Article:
High Levels of Cholesterol and Triglycerides Up Risk of Prostate Cancer Recurrence
A new study states that elevated levels of total cholesterol and triglycerides in the blood can up the risk of prostate cancer recurrence.
Triglycerides are an important measure of heart health. They are a type of fat that is found in the blood. If the body does not convert any calorie and use it right away, it is converted into triglycerides. When keeping an eye on blood pressure and cholesterol levels, it is necessary to monitor triglycerides. Both cholesterol and triglycerides are necessary for life.
In the latest study, researchers at Duke University School of Medicine found that higher levels of cholesterol and triglycerides present in the blood of men who underwent prostate cancer surgery, is linked with an increased risk of the recurrence of the disease.
"While laboratory studies support an important role for cholesterol in prostate cancer, population-based evidence linking cholesterol and prostate cancer is mixed," said Emma Allott, PhD, postdoctoral associate at Duke University School of Medicine in Durham, North Carolina. "Understanding associations between obesity, cholesterol, and prostate cancer is important given that cholesterol levels are readily modifiable with diet and/or statin use, and could therefore have important, practical implications for prostate cancer prevention and treatment."
The finding reveals that normalization or even partial normalization of serum lipid levels among men with dyslipidemia [abnormal lipid profile] helps lower the risk of prostate cancer recurrence.
Prostate cancer is diagnosed in an estimated 80 percent of men, aged of 80 years. This type of cancer occurs in a man's prostate, a gland in the male reproductive system.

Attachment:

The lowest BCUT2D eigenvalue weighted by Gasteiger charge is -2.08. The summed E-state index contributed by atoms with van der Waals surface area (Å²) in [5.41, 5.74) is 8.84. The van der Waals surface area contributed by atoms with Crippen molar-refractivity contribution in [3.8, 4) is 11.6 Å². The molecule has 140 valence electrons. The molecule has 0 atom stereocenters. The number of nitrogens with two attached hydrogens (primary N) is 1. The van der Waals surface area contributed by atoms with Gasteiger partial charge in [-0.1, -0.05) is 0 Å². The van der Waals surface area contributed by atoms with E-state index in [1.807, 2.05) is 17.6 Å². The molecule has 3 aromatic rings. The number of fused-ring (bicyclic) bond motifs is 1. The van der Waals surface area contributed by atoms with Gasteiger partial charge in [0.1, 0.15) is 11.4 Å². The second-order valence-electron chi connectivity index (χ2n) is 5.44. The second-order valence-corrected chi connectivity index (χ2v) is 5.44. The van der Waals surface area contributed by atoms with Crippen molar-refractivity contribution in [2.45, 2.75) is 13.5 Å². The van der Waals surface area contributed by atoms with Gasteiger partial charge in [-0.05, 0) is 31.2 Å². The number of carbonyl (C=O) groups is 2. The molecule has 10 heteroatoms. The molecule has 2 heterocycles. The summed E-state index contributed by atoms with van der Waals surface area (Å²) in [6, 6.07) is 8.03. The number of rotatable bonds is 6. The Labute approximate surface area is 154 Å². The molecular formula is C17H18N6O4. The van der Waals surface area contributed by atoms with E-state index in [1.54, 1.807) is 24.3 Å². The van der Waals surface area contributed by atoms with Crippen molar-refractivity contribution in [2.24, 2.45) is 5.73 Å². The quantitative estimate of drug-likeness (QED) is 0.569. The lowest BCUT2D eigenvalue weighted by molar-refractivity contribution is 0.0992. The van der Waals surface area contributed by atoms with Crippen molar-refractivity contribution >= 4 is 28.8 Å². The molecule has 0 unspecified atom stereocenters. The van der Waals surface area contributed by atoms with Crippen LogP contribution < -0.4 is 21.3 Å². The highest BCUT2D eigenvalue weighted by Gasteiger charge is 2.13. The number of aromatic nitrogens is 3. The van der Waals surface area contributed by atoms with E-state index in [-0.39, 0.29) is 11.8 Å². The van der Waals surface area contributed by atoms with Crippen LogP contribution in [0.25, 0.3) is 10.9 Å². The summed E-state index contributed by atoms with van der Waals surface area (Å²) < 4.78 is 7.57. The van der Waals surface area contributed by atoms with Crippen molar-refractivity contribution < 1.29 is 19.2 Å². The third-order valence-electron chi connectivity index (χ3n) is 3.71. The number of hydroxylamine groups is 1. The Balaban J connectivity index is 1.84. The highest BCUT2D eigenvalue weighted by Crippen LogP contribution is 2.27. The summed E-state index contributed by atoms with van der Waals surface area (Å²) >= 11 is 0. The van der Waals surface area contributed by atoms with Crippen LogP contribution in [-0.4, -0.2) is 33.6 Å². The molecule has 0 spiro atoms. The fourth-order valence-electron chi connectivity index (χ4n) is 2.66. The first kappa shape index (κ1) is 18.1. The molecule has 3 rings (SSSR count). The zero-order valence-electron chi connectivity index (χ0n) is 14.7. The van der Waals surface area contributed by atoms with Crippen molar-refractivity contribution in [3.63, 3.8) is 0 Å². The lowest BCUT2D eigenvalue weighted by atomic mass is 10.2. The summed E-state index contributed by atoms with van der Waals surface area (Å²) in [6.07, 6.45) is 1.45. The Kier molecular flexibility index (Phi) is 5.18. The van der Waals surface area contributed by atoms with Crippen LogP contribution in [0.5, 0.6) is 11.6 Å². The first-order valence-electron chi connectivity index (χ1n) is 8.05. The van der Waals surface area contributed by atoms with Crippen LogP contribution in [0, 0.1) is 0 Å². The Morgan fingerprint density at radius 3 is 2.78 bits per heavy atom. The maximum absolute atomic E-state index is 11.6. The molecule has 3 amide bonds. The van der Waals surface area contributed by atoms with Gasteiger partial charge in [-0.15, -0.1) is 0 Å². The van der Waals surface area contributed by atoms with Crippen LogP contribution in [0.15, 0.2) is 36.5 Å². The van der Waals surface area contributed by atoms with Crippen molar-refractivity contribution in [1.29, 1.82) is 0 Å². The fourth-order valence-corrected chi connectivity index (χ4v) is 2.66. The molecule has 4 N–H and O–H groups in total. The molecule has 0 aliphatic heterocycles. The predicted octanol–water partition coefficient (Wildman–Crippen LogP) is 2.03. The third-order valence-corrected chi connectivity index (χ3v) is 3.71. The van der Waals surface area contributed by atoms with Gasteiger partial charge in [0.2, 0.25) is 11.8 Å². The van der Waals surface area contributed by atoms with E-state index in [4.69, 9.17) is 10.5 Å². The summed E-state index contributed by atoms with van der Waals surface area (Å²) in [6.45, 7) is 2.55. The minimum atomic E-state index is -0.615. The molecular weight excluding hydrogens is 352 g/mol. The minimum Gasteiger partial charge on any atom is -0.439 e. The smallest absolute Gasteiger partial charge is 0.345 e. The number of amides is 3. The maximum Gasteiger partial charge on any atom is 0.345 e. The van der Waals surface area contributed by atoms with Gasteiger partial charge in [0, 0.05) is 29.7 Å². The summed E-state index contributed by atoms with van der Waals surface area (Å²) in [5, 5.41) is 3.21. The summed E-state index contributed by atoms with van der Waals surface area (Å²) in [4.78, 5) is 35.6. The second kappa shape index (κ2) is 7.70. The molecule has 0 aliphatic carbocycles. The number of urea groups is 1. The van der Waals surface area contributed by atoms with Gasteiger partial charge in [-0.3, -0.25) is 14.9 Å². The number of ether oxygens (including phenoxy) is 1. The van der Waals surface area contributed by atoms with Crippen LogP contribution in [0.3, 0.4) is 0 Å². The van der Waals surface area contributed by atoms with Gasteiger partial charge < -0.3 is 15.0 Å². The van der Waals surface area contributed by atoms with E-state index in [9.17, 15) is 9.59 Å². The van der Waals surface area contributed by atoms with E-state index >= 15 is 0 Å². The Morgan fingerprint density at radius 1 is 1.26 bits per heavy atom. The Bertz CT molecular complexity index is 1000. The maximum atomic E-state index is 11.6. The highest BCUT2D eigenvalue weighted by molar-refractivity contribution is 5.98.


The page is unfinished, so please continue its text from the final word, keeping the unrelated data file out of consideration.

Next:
In this study, the researchers evaluated the data of 843 men who underwent radical prostatectomy after being diagnosed with prostate cancer and had never taken statins prior to the surgery. It was noticed that those with serum triglyceride levels of 150 mg/dL or more had a 35 percent increased risk for prostate cancer recurrence as compared to those with normal levels of triglycerides.
Among the participants with abnormal blood lipid profile, for every 10 mg/dL increase in total serum cholesterol above 200 mg/dL there was a 9 percent rise in the risk of recurrence of prostate cancer.
"Given that 45 percent of deaths worldwide can be attributed to cardiovascular disease and cancer, with prostate cancer being the second most common cause of male cancer deaths in the United States, understanding the role of dyslipidemia as a shared, modifiable risk factor for both of these common causes of mortality is of great importance," she added.
The finding was documented in Cancer Epidemiology, Biomarkers & Prevention, a journal of American Association for Cancer Research.